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Yesterday, I testified before the House Ways & Means Health Subcommittee, arguing that Obamacare is going to restrict your access to providers.
No, in all likelihood, you can’t keep your doctor.
I found one Obamacare health plan that offers access to only seven pediatricians for a county with 260,000 children. Another Obamacare plan offers access to only nine dermatologists, most 100 miles away. A systematic analysis we did of the plans shows that, on average, their networks include about 40% to 50% of the number of specialists that are available in comparable commercial PPO health plans.
Today, I have an op-ed in the New York Times that I co-wrote with Dr. Zeke Emanuel arguing that – despite the conventional wisdom in the media – Obamacare is unlikely to cause a doctor shortage.
How can these two truths co-exist?
In my view, easily.
While there is unlikely to be a doctor “shortage” for the reasons we argue in the New York Times, that doesn’t mean that the Obamacare plans will enable broad access to these providers.
Quite the opposite.
The Obamcare plans are a throwback to the old HMO model that was soundly rejected in the 1990s in favor of PPO style health plans.
What Obamacare, in effect, tells Americans, is that the White House believes many people made the wrong choice when they rejected those HMOs in favor of PPO plans that offer broader access to providers (often in exchange for slimmed down benefits and, in many cases, higher deductibles).
Obamacare forces consumers to buy a broader menu of primary care benefits, and fixes their co-pays and deductibles at lower levels than many PPO style plans allow.
But the tradeoff is access.To pay for the expanded Obamacare benefits, consumers are forced into narrow networks that limit their choice of doctors. This cheapens the policies enough to offset the other costs.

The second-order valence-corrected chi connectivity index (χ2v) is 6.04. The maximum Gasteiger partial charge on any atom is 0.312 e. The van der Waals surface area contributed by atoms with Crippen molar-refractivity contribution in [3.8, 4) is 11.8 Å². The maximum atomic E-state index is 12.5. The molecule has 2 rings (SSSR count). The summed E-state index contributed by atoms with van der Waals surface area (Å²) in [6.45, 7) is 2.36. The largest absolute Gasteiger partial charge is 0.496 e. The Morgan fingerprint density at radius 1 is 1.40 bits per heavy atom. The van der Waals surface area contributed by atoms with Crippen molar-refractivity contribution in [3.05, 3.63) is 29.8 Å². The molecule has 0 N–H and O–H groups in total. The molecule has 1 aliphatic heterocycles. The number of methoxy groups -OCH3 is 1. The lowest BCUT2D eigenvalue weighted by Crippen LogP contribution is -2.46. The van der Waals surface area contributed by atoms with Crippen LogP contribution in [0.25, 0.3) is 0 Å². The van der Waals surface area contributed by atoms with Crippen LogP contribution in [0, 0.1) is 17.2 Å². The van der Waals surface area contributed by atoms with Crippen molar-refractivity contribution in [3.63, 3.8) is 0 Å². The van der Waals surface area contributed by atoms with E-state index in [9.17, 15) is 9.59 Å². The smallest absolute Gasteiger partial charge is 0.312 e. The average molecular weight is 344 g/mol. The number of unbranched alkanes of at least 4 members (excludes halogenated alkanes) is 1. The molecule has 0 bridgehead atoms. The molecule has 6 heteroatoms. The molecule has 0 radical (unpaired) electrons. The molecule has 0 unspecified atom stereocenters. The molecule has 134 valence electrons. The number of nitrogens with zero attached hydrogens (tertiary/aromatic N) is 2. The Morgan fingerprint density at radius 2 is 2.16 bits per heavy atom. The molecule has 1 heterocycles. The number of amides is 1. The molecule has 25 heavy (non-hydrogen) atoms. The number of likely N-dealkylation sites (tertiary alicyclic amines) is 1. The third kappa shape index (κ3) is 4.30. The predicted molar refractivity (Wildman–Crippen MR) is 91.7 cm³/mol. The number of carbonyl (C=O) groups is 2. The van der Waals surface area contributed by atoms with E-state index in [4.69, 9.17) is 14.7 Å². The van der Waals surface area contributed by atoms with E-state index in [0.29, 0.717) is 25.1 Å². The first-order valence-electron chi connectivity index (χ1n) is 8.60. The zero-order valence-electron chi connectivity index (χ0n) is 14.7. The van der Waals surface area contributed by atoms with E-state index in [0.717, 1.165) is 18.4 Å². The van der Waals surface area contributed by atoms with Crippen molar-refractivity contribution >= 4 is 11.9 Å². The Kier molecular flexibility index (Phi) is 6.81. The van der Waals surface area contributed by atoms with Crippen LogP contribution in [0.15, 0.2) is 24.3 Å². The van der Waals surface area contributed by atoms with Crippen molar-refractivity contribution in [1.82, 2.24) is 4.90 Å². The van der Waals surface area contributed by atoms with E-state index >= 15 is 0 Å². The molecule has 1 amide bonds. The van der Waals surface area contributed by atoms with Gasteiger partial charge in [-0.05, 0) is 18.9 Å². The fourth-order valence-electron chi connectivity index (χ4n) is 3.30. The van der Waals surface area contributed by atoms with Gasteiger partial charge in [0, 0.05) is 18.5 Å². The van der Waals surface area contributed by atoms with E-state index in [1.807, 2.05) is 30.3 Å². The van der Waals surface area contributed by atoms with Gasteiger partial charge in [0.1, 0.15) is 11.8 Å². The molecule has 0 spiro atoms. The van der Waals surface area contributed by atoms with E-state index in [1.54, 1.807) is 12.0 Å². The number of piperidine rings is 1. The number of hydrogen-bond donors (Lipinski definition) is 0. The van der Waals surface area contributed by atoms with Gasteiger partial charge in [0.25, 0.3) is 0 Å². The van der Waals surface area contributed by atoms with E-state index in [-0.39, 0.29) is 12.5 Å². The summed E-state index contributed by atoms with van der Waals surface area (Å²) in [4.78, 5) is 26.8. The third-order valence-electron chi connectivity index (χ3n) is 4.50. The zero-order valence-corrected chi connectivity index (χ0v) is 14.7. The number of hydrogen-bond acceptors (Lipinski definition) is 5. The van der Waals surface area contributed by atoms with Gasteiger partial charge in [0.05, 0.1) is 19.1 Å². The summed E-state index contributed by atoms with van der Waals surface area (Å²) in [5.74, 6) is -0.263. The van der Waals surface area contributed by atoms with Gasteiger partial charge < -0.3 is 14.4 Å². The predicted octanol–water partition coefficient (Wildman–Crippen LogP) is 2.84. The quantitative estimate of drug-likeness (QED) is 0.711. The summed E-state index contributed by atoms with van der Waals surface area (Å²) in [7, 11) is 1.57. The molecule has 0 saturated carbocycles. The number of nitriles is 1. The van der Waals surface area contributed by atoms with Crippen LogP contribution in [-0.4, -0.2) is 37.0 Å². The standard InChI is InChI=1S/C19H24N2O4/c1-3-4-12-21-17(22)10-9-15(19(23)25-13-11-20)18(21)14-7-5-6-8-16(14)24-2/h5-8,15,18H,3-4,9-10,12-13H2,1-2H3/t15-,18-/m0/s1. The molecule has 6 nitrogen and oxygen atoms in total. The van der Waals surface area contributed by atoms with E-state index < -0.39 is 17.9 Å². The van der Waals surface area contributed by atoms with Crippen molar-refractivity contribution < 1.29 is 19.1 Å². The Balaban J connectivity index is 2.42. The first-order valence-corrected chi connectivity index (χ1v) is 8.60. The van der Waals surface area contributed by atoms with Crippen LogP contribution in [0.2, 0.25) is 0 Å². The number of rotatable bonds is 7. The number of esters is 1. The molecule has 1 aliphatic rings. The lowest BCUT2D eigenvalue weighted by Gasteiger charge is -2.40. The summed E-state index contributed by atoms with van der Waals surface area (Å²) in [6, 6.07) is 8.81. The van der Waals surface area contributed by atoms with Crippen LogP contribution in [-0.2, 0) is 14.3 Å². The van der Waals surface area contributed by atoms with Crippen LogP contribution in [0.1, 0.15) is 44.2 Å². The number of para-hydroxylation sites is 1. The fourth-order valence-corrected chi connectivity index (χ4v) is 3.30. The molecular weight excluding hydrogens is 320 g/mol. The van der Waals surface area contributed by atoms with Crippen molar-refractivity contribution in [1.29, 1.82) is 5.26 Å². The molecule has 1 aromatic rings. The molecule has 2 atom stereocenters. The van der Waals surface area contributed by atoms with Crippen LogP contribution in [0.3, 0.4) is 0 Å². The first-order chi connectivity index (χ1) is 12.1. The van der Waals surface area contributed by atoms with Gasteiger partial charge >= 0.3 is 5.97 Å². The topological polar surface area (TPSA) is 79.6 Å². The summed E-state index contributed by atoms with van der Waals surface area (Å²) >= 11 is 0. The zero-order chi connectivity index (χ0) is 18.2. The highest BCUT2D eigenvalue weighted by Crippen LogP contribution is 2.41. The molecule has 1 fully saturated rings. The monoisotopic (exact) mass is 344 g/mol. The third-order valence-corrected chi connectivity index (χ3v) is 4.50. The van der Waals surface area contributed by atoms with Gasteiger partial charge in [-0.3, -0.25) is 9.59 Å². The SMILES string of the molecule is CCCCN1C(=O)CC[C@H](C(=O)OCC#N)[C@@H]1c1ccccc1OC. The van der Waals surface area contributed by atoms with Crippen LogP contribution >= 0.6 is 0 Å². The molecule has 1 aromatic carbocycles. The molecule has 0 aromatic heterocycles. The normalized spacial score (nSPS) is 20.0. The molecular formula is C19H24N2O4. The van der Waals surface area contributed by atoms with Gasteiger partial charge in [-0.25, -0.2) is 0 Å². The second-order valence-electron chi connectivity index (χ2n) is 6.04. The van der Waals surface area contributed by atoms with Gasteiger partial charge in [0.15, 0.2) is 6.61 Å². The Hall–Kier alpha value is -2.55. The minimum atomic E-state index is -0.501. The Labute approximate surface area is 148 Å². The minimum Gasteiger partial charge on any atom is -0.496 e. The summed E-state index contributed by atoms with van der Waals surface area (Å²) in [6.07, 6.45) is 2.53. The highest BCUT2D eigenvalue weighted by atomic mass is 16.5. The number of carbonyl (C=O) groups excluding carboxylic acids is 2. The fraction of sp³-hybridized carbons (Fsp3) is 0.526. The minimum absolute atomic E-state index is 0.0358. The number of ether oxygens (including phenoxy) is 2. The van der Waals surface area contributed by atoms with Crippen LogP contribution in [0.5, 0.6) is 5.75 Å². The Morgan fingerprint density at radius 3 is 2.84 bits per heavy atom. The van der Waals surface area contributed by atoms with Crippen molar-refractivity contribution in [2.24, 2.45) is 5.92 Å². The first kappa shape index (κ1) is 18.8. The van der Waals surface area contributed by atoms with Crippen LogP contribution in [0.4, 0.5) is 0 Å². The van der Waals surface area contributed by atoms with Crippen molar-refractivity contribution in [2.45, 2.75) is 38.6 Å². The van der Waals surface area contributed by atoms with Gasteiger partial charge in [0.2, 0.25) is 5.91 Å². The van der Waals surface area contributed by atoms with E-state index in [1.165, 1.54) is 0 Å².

Some consumers mistakenly believe that if they buy a Silver, Gold, or Platinum plan under Obamacare, they can buy up their benefits. It doesn’t work that way.
Mostly what vary between the different “metal” plans is the co-pays and deductibles. In many cases, the networks are exactly the same as the bronze plan networks.
As for a doctor shortage, don’t count on it. Most of the predictions of a looming shortage make straight-line assumptions from today’s use of doctor resources.
As we argue in the New York Times today, there’s every reason to believe that technology will continue to make the aging process itself (and the treatment of many diseases) a far less resource intensive endeavor – and ones that require fewer physician inputs for a higher level of “outputs” in terms of improved health care.
Moreover, there’s every reason to believe that more non-physician providers will be delivering more services in the future, extending our ranks of doctors.
In the end, if there was a shortage of physicians, it wouldn’t be so easy for the Obamacare health plans to push around doctors and trim their pay.
At some point, the laws of supply and demand take hold, even in the gummed-up market for physician services. If there really were an undersupply of physicians, doctors would have far more commercial leverage than they do right now.
In the future, there will be enough doctors for you to choose from. Problem is, in many cases, the Obamacare health plans won’t pay for you to see them.
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